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Could India become Turkmenistan's next major gas customer?

The future of Turkmenistan's gas industry looks a little more positive in the wake of the announcement by Dharmendra Pradhan - India's oil minister - that the decade-long negotiations for the Turkmenistan-Afghanistan-Pakistan-India (TAPI) pipeline are at their final stage. If true, this could point to a major shift in the central Asian energy landscape.

Speaking in the Lok Sabha on March 9th, Mr Pradhan said that the discussion between the four involved countries surrounding the pipeline's construction was almost complete, meaning that the project could soon begin. He added that this would reduce India's dependence on the Middle East.

While the pipeline will definitely be a major positive for India, how much will it benefit Turkmenistan? A new customer for the nation's natural gas could have major effects on Turkmen industry and trade.


How large a customer will India become?

Although fairly rich in natural resources, India imports a large amount of oil and gas. It is the fourth-largest energy consumer in the world, and while it was self-sufficient in gas in 2004 it has climbed to being the world's fourth-largest importer of the resource in just ten years. Its growing population and economy give it the potential to be an extremely lucrative market to Turkmenistan.

However, what advantages does Turkmenistan have over the other nations India imports from that will give it a sizeable share of the nation's imports? For one, as Mr Pradhan mentioned, India is looking to become less dependent on Middle Eastern natural gas.

The oil minister was quick to emphasise that his country was not over-reliant on the Middle East, stating that India currently purchases crude oil from over 25 countries. However, 62 per cent of the country's imports come from the Middle East; particularly Saudi Arabia, which supplies one fifth of India's oil.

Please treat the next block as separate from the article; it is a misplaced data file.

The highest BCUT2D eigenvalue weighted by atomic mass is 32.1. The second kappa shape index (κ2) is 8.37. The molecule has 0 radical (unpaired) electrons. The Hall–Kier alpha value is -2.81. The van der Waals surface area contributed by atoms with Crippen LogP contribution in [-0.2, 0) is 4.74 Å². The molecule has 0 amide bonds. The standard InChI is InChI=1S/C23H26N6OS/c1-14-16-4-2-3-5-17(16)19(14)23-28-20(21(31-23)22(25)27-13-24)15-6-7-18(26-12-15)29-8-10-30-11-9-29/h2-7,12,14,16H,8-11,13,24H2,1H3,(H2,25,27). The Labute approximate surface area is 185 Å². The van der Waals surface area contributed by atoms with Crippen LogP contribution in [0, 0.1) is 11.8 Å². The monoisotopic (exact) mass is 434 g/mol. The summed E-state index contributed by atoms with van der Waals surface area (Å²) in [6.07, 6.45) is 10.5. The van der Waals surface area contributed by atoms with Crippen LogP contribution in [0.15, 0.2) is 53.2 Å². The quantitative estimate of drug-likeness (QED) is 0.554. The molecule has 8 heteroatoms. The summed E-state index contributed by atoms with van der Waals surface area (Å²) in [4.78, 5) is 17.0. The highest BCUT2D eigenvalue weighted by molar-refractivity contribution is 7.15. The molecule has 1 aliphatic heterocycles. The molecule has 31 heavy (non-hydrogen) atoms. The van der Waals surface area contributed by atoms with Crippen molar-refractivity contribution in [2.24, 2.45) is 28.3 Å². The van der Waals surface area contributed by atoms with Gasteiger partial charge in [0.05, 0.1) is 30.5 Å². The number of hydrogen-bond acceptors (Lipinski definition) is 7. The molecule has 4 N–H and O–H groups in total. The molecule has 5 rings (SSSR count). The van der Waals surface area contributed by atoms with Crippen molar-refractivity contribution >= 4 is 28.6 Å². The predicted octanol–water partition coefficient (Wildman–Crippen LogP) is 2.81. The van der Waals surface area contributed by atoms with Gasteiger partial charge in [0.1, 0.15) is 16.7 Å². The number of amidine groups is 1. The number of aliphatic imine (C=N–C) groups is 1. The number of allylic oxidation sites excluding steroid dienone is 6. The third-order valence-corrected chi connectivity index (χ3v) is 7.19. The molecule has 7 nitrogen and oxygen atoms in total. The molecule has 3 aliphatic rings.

There is no denying that importing heavily from Turkmenistan would break this dependence, which is something the TAPI project would enable the nation to do. The pipeline would, in theory, have the capacity to provide India with 1 trillion cubic feet of gas per year, which is roughly half the amount the country consumes annually according to the US Energy Information Administration.


What kind of boost would this provide Turkmenistan?

There is, of course, no guarantee that India will make use of even a fraction of this capacity, but by the time the pipeline is constructed (if the negotiations are concluded) the nation's demand for gas will probably have grown significantly. Turkmenistan will then be in a good position to supply a large portion of India's gas.

Looking at Turkmenistan's options, this would be an excellent business decision. Currently, central Asian countries are looking largely to the EU as the next big market to break into. Turkmenistan is no different, but this route will feature heavy competition from other gas-producing nations, such as Azerbaijan.
Meanwhile, Russia is becoming less of a reliable customer for Turkmenistan. India, on the other hand, has a clear need for a gas supplier not from the Middle East, which is a niche Turkmenistan is more than capable of filling.

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